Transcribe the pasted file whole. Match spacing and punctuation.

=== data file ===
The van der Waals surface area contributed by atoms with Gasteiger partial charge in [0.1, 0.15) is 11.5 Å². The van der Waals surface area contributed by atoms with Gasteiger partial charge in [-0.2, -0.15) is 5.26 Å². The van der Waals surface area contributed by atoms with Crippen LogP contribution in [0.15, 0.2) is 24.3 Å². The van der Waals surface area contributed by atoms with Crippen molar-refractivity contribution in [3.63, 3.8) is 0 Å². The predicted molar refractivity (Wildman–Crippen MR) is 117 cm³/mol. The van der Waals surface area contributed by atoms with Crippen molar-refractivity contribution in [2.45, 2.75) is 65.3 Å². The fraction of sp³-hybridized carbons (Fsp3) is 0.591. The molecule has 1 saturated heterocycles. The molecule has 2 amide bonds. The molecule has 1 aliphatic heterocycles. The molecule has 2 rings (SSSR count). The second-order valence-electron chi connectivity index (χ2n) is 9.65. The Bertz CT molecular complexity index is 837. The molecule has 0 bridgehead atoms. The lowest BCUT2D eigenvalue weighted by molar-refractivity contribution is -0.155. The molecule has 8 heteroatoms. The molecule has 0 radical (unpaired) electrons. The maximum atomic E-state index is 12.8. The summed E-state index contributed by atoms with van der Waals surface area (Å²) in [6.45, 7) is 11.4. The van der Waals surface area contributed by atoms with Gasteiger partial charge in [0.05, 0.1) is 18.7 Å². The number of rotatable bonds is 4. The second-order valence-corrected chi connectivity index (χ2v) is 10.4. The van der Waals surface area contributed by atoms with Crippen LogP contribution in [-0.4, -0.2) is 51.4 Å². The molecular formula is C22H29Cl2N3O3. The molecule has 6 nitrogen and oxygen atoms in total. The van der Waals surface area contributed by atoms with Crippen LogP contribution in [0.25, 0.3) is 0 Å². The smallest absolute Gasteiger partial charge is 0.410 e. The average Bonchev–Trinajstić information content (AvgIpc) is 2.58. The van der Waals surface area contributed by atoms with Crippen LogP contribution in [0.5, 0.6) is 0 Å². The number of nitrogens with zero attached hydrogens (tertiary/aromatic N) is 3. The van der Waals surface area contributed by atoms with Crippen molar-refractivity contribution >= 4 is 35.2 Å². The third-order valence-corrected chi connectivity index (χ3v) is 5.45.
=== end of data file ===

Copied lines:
The van der Waals surface area contributed by atoms with Gasteiger partial charge in [0.1, 0.15) is 11.5 Å². The van der Waals surface area contributed by atoms with Gasteiger partial charge in [-0.2, -0.15) is 5.26 Å². The van der Waals surface area contributed by atoms with Crippen LogP contribution in [0.15, 0.2) is 24.3 Å². The van der Waals surface area contributed by atoms with Crippen molar-refractivity contribution in [3.63, 3.8) is 0 Å². The predicted molar refractivity (Wildman–Crippen MR) is 117 cm³/mol. The van der Waals surface area contributed by atoms with Crippen molar-refractivity contribution in [2.45, 2.75) is 65.3 Å². The fraction of sp³-hybridized carbons (Fsp3) is 0.591. The molecule has 1 saturated heterocycles. The molecule has 2 amide bonds. The molecule has 1 aliphatic heterocycles. The molecule has 2 rings (SSSR count). The second-order valence-electron chi connectivity index (χ2n) is 9.65. The Bertz CT molecular complexity index is 837. The molecule has 0 bridgehead atoms. The lowest BCUT2D eigenvalue weighted by molar-refractivity contribution is -0.155. The molecule has 8 heteroatoms. The molecule has 0 radical (unpaired) electrons. The maximum atomic E-state index is 12.8. The summed E-state index contributed by atoms with van der Waals surface area (Å²) in [6.45, 7) is 11.4. The van der Waals surface area contributed by atoms with Gasteiger partial charge in [0.05, 0.1) is 18.7 Å². The number of rotatable bonds is 4. The second-order valence-corrected chi connectivity index (χ2v) is 10.4. The van der Waals surface area contributed by atoms with Crippen LogP contribution in [-0.4, -0.2) is 51.4 Å². The molecular formula is C22H29Cl2N3O3. The molecule has 6 nitrogen and oxygen atoms in total. The van der Waals surface area contributed by atoms with Crippen LogP contribution in [0.25, 0.3) is 0 Å². The smallest absolute Gasteiger partial charge is 0.410 e. The average Bonchev–Trinajstić information content (AvgIpc) is 2.58. The van der Waals surface area contributed by atoms with Crippen LogP contribution in [0.5, 0.6) is 0 Å². The number of nitrogens with zero attached hydrogens (tertiary/aromatic N) is 3. The van der Waals surface area contributed by atoms with Crippen molar-refractivity contribution >= 4 is 35.2 Å². The third-order valence-corrected chi connectivity index (χ3v) is 5.45.